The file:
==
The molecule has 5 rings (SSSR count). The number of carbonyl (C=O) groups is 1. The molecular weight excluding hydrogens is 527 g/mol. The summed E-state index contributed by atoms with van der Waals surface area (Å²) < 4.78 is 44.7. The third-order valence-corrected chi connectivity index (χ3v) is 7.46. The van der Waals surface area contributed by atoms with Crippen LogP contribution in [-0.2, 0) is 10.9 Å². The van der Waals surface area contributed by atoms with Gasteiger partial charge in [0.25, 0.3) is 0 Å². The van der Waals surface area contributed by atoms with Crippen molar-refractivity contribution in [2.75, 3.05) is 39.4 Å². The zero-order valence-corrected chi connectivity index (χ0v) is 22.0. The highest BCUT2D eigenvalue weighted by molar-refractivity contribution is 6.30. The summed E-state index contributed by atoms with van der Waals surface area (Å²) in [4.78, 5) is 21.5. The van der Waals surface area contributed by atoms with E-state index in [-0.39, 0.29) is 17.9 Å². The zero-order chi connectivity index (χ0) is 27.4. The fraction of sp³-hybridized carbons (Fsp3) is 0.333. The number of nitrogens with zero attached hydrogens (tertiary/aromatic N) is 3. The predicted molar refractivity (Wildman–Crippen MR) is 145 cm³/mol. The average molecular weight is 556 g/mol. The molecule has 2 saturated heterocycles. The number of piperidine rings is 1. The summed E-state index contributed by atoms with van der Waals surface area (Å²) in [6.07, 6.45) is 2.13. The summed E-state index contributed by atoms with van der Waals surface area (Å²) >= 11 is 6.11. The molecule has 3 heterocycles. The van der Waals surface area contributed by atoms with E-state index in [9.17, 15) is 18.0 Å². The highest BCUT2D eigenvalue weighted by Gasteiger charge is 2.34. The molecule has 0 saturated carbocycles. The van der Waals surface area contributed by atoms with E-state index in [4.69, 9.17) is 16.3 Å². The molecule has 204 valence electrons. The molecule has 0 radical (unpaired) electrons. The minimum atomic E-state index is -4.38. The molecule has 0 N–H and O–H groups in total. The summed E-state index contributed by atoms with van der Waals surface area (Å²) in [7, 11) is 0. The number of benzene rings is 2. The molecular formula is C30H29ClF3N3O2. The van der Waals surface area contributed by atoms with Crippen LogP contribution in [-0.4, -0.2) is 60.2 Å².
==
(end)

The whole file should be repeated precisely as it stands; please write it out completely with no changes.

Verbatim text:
The molecule has 5 rings (SSSR count). The number of carbonyl (C=O) groups is 1. The molecular weight excluding hydrogens is 527 g/mol. The summed E-state index contributed by atoms with van der Waals surface area (Å²) < 4.78 is 44.7. The third-order valence-corrected chi connectivity index (χ3v) is 7.46. The van der Waals surface area contributed by atoms with Crippen LogP contribution in [-0.2, 0) is 10.9 Å². The van der Waals surface area contributed by atoms with Gasteiger partial charge in [0.25, 0.3) is 0 Å². The van der Waals surface area contributed by atoms with Crippen molar-refractivity contribution in [2.75, 3.05) is 39.4 Å². The zero-order valence-corrected chi connectivity index (χ0v) is 22.0. The highest BCUT2D eigenvalue weighted by molar-refractivity contribution is 6.30. The summed E-state index contributed by atoms with van der Waals surface area (Å²) in [4.78, 5) is 21.5. The van der Waals surface area contributed by atoms with E-state index in [-0.39, 0.29) is 17.9 Å². The zero-order chi connectivity index (χ0) is 27.4. The fraction of sp³-hybridized carbons (Fsp3) is 0.333. The number of nitrogens with zero attached hydrogens (tertiary/aromatic N) is 3. The predicted molar refractivity (Wildman–Crippen MR) is 145 cm³/mol. The average molecular weight is 556 g/mol. The molecule has 2 saturated heterocycles. The number of piperidine rings is 1. The summed E-state index contributed by atoms with van der Waals surface area (Å²) in [6.07, 6.45) is 2.13. The summed E-state index contributed by atoms with van der Waals surface area (Å²) >= 11 is 6.11. The molecule has 3 heterocycles. The van der Waals surface area contributed by atoms with E-state index in [9.17, 15) is 18.0 Å². The highest BCUT2D eigenvalue weighted by Gasteiger charge is 2.34. The molecule has 0 saturated carbocycles. The van der Waals surface area contributed by atoms with E-state index in [4.69, 9.17) is 16.3 Å². The molecule has 204 valence electrons. The molecule has 0 radical (unpaired) electrons. The minimum atomic E-state index is -4.38. The molecule has 0 N–H and O–H groups in total. The summed E-state index contributed by atoms with van der Waals surface area (Å²) in [7, 11) is 0. The number of benzene rings is 2. The molecular formula is C30H29ClF3N3O2. The van der Waals surface area contributed by atoms with Crippen LogP contribution in [-0.4, -0.2) is 60.2 Å².